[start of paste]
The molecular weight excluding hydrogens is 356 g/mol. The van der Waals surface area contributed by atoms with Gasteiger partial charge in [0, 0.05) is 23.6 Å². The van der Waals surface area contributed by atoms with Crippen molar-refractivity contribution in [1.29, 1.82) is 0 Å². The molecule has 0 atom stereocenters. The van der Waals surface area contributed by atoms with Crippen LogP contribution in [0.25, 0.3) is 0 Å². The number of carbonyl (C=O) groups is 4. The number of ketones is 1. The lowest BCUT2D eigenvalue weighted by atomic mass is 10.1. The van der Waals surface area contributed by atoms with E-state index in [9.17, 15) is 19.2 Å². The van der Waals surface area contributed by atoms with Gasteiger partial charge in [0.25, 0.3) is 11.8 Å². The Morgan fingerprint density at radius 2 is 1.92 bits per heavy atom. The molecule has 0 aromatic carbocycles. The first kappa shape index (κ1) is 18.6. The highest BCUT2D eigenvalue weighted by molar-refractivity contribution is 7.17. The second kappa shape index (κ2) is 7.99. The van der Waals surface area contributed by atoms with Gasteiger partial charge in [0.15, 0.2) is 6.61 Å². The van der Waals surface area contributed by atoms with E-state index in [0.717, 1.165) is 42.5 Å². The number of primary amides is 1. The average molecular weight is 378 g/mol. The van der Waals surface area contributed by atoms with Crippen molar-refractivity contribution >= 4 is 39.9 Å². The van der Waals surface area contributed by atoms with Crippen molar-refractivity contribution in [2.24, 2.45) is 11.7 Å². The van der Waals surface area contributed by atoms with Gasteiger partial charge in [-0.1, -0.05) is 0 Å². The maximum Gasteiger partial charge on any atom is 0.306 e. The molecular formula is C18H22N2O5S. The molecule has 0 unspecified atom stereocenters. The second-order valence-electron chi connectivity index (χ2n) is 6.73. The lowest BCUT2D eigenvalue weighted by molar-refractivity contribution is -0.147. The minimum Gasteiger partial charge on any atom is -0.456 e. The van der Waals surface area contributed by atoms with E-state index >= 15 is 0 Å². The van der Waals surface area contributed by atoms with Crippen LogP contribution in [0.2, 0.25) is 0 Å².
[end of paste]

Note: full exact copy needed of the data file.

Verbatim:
The molecular weight excluding hydrogens is 356 g/mol. The van der Waals surface area contributed by atoms with Gasteiger partial charge in [0, 0.05) is 23.6 Å². The van der Waals surface area contributed by atoms with Crippen molar-refractivity contribution in [1.29, 1.82) is 0 Å². The molecule has 0 atom stereocenters. The van der Waals surface area contributed by atoms with Crippen LogP contribution in [0.25, 0.3) is 0 Å². The number of carbonyl (C=O) groups is 4. The number of ketones is 1. The lowest BCUT2D eigenvalue weighted by atomic mass is 10.1. The van der Waals surface area contributed by atoms with E-state index in [9.17, 15) is 19.2 Å². The van der Waals surface area contributed by atoms with Gasteiger partial charge in [0.25, 0.3) is 11.8 Å². The Morgan fingerprint density at radius 2 is 1.92 bits per heavy atom. The molecule has 0 aromatic carbocycles. The first kappa shape index (κ1) is 18.6. The highest BCUT2D eigenvalue weighted by molar-refractivity contribution is 7.17. The second kappa shape index (κ2) is 7.99. The van der Waals surface area contributed by atoms with Gasteiger partial charge in [0.15, 0.2) is 6.61 Å². The van der Waals surface area contributed by atoms with E-state index in [0.717, 1.165) is 42.5 Å². The number of primary amides is 1. The average molecular weight is 378 g/mol. The van der Waals surface area contributed by atoms with Crippen molar-refractivity contribution >= 4 is 39.9 Å². The van der Waals surface area contributed by atoms with Crippen molar-refractivity contribution in [2.24, 2.45) is 11.7 Å². The van der Waals surface area contributed by atoms with Gasteiger partial charge in [-0.1, -0.05) is 0 Å². The maximum Gasteiger partial charge on any atom is 0.306 e. The molecular formula is C18H22N2O5S. The molecule has 0 unspecified atom stereocenters. The second-order valence-electron chi connectivity index (χ2n) is 6.73. The lowest BCUT2D eigenvalue weighted by molar-refractivity contribution is -0.147. The minimum Gasteiger partial charge on any atom is -0.456 e. The van der Waals surface area contributed by atoms with E-state index >= 15 is 0 Å². The van der Waals surface area contributed by atoms with Crippen LogP contribution in [0.2, 0.25) is 0 Å².